In the film, Paul comes across as though he is opposed to the idea that someone would receive money or expect money for being in ministry, but in the Bible Paul says he had a right to ask for material blessing, that those who preach should make their living from preaching the Gospel, and he himself took financial compensation from churches in Macedonia and received more from Philippi. He says elsewhere that the “labourer is worthy of his wagers” referring to financial support given to elders in the church for their ministry.
This line in the movie, while seemingly innocent, is an unbiblical philosophy of ministry and finance that plays on the common idea that preachers don’t have a right to ask for tithe money, and ministries shouldn’t be asking for donations.
One of the biggest complaints people have to the Christian faith is the idea that pastors ask for a tithe offering each service, and this comment Paul makes in the film seems to fan the wrong flame and give people the impression that wanting finance for ministry goes against the Christian ethic.
This does not send the right kind of message to those on the outside looking for an excuse to reject the church, or to those who are in the church who are already resistant to tithing or supporting ministries financially. It puts ammunition in the wrong gun and stands opposed to the ministry of Paul and the example we see laid out in Scripture.
3. Luke is brainstorming with Paul what to write next in the book of Acts.
He is uncertain about how to organize his story of Paul’s conversion, so he passes some ideas by Paul and ask what he thinks. This happens two different times in the film. In the second instance. Luke approaches Paul with what he believes will be a great way to cap off that section of his letter. He passes his freshly construed idea by Paul, and Paul looks at him and says “Yeah, that would be good” and they both laugh.
Aside from the admittedly tasteful comedic relief, the message given here is that Scripture is a product of human will and human reasoning. That it was generated by the creativity of uncertain, uninspired, unguided men who needed to sit on passages for weeks at a time as they ask around to see if their ideas sound good enough to write down. After all, this is precisely what Luke did in the film.
To be blunt, this is a heretical view of the inspiration of Scripture. Let’s look at what Peter and Paul have to say about the books in the canon:
“knowing this first of all, that no prophecy of Scripture comes from someone’s own interpretation. For no prophecy was ever produced by the will of man, but men spoke from God as they were carried along by the Holy Spirit.” – 2 Peter 1:20-21
No part of Scripture originates from someones own personal understanding and will, but it was breathed out by God as Paul tells Timothy:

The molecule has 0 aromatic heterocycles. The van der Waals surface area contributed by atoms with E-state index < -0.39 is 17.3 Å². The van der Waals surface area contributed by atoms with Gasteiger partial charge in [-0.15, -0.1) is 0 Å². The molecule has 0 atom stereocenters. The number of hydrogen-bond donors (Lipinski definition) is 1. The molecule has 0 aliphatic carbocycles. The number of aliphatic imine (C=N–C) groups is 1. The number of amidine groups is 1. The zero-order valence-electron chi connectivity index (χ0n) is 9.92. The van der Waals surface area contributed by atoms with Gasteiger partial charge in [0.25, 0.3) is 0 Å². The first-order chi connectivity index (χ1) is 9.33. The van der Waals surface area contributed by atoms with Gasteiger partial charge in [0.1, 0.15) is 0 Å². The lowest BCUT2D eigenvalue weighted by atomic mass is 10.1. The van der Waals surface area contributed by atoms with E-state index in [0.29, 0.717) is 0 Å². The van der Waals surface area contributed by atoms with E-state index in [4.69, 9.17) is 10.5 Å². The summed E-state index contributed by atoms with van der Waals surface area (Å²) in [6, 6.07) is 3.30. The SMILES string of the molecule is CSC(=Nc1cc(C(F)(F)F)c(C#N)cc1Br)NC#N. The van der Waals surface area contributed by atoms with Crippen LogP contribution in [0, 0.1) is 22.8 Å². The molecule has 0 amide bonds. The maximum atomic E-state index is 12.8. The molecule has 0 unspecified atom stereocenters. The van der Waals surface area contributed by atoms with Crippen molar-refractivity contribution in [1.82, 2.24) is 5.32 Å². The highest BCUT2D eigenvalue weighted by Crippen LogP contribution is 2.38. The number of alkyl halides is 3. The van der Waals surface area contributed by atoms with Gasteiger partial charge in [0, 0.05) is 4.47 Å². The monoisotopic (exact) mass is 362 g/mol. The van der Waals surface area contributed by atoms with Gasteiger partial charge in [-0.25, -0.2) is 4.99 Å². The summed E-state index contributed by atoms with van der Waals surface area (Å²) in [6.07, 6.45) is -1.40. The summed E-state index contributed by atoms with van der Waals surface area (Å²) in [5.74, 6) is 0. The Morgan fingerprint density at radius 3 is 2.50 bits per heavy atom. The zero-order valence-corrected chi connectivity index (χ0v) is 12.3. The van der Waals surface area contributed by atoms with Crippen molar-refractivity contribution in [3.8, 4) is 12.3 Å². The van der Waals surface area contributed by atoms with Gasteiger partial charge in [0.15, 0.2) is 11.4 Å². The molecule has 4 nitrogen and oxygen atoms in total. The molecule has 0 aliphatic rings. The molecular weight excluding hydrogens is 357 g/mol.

"All Scripture is breathed out by God and profitable for teaching, for reproof, for correction, and for training in righteousness,” – 2 Timothy 3:16
The word of Greek used here is “theopneustos, which means comes from two different words in Greek: Theos, which means God, and “empneu” meaning “to breathe”.
“The term stresses the divine origin and thus the authority of Scripture. Paul does not point to the human authors of Scripture as inspired people but says that the writings themselves (“Scripture,” Gk. graphē, “writing,” which in the NT always refers to biblical writings) are the words spoken (“breathed out”) by God.” (1)
How could a thought that Luke brainstormed for days at a time asking around for input be “God-breathed”? It was extremely concerning to see multiple scenes where Luke is puzzled about what to write next, finally deciding upon his next section after fleshing out his ideas with those around him. It encourages viewers to take low view of Scripture.
The film was slightly slow-pace and a tad boring at times, but I believe a good job was done recapturing the life and struggles of the early church during their era of persecution in Rome. I left the theater feeling inspired and encouraged spiritually, seeing the brutality that Christian martyrs had to endure and their steadfastness in the Gospel.
Paul was wonderful man of God who we all long to be like (at least in some areas of our life). I just wish they would have portrayed him as the unapologetic, uncompromising, heavy-hitting powerhouse of an apostle that he was for the early church. Where is the Paul who writes entire epistles as rebuttals to false gospels, debates with people all day trying to win them for Christ, and warns those of the coming judgement?
“They will suffer the punishment of eternal destruction, away from the presence of the Lord and from the glory of his might,” – 2 Thessalonians 1:9
Maybe he was just a little tired and worn out by the end of his life. Either way, it was a good film that was necessary for the body of Christ and should be seen by every Christian.
- Crossway Bibles. (2008). The ESV Study Bible (p. 2342). Wheaton, IL: Crossway Bibles.